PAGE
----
Pat Amsden We all have Valentine’s Day memories built up over the years. Today I’ll share my Valentine’s Day memory from my first year after my 20+ year marriage had ended. It might have been my choice but that’s beside the point. Valentine’s Day was like a huge open wound to me.  Write HEAs? I think not. I picked that year to start my Death By Chocolate mystery series. And I spent Valentine’s Day choosing the perfect knife to kill someone and then writing the murder scene. Fortunately a girlfriend decided I needed a break and dragged me out to a Sushi bar. So we ate Sushi and drank – I can’t  remember what. I seem to remember a discussion of Japanese Sushi knives but the memory is somewhat foggy. From Pat Amsden–Sister of Romance and Mystery


Marsha R West Memorable Valentine’s Day??? Not for me so much. My sweet husband sends flowers, which I really enjoy. But my emotions around this day are tainted by the many times I was the new kid in school before the days when teachers and principals insisted if you send cards, you must send one for everyone. Too many times my bag was empty or only held a couple of cards. If you don’t know someone as well as the ones you’d been in school with for several years, you’re just not as inclined to give a card. That small, lonely kid still hides inside. For the most part she only makes an appearance on this holiday. Sorry to be a Debbie Downer, not a role I usually play. From Marsha West–Sister of Second Chances

Claire_2522 Valentine’s Day 1985. I was 8 months pregnant with our twins, and HUGE. My husband sent me a balloon that was a giant pair of red lips – at work. If you think I didn’t get ribbed a bit about that! From Claire Gem–Sister of New Gothic Romance

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IMG_1611 My favorite thing about Valentine’s Day is simply the card I receive from hubby. He treats me like a goddess every day, so I’ve been adamant that we celebrate this and our anniversary simply- dinner and a card. He’s one of those old-fashioned gentlemen, a man’s man, who isn’t great at expressing feelings or waxing poetically about his love for me. But boy, can he write about it! So on Valentine’s Day I’ll stumble across several cards in odd spots throughout the day (propped against the coffee pot, in the drawer where I keep my make up,) and the words of love and commitment he’s written inside bring tears to my eyes.  Yeah-I’m the luckiest woman alive. From Sarah Andre–Sister of Riveting Suspense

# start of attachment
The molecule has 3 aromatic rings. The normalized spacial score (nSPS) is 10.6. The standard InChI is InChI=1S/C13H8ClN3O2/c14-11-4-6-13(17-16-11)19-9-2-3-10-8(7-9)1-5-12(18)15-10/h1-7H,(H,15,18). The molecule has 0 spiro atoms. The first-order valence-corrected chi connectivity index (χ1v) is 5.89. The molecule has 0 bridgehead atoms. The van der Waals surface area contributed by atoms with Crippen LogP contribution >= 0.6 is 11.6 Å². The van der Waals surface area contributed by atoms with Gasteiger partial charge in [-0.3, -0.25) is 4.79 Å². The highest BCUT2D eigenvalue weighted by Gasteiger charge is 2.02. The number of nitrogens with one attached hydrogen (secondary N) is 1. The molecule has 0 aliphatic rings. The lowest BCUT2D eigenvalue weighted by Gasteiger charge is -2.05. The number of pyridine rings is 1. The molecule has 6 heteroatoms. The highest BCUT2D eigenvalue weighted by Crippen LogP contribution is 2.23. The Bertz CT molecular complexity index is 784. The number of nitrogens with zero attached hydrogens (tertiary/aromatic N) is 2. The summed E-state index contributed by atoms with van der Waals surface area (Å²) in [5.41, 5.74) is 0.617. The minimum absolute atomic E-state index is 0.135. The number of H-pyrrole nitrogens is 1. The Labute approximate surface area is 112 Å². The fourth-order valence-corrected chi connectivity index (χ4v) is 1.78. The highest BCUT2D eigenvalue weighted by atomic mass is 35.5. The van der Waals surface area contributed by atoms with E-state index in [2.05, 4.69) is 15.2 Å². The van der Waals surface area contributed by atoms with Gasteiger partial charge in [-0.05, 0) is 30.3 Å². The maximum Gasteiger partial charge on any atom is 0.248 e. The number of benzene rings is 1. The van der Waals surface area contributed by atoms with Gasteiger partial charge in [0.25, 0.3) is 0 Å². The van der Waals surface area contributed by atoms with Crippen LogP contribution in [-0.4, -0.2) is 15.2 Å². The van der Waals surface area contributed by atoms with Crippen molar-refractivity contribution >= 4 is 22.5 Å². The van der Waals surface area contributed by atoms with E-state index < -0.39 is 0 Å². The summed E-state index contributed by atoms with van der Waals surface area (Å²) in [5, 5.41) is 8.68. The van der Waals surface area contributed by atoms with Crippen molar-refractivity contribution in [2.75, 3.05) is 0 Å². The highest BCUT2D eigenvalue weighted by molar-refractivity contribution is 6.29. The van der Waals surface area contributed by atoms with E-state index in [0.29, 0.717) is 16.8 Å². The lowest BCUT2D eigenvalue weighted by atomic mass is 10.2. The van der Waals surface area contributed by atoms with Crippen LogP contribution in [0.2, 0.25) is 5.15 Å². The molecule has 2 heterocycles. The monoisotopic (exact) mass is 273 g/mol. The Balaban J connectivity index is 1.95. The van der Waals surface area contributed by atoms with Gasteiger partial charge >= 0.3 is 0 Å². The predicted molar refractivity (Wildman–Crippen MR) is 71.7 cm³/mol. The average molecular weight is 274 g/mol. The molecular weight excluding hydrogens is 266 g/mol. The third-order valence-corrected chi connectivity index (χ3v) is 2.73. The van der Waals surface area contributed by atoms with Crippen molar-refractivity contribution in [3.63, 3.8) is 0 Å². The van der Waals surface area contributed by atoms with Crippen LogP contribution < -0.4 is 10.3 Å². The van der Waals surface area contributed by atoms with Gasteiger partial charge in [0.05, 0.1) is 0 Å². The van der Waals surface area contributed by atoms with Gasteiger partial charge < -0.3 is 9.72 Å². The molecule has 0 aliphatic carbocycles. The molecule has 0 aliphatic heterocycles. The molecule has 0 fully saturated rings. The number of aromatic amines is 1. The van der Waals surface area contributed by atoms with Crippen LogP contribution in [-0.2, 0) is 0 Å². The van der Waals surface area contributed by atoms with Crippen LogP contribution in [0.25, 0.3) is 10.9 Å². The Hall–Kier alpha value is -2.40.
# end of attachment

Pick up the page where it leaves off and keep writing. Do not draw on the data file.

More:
Sharon Wray Years ago my husband and I were invited to a holiday party at a friend’s house in another state. It was a winter party—a cross between Christmas, New Year’s, and Valentine’s day. It was a catered, semi-formal party in our friends’ new house in the country (re: gorgeous estate). After a five hour drive to the party, and settling into the guest room, I realized I’d forgotten my dress!!! I literally arrived in yoga pants and the only other thing I had to wear was a Rutgers sweatshirt and a pair of jeans for the drive home. Since it was snowing, our friends’ house (re: gorgeous estate) was in the middle of nowhere, and it was about an hour before the party started, I had to resign myself to wearing jeans and a sweatshirt. (and the hostess was a size 0. Yes, apparently, that is a size which means I couldn’t borrow anything) Even though I have pretty good self-esteem, we were seeing a lot of people at this party that we hadn’t seen since we’d left the state a few years earlier. So it’s fair to say I was very upset.  So, while my husband was in the shower, I put on jeans and my sweatshirt and went downstairs to help greet the guests. A few minutes later, I looked up and saw my husband coming down the stairs—in jeans and an old olive green Army T-shirt. Although he’d been out of the army for a few years, he still wore the old cotton T-shirts when he worked around the house.  So he came down the party as if he owned the house (re: gorgeous estate), got me a glass of champagne, and stood by my side. After I whispered Thank you, he whispered back, “Happy Valentine’s Day”.  After almost 30 years of marriage, it’s still one of the best Valentine’s Day gifts he’s ever given me. And I’ve never forgotten it. From Sharon Wray–Sister of Military Romantic Suspense


Veronica Modified My favorite Valentine’s Day memory is from college. My boyfriend (now husband) surprised me with a romantic dinner on the roof of my dorm. He even had a gas burner to heat dinner. It was so amazing to eat on a cold night under the stars with the coolest guy around! From Veronica Forand–Sister of Heart-Stopping Suspense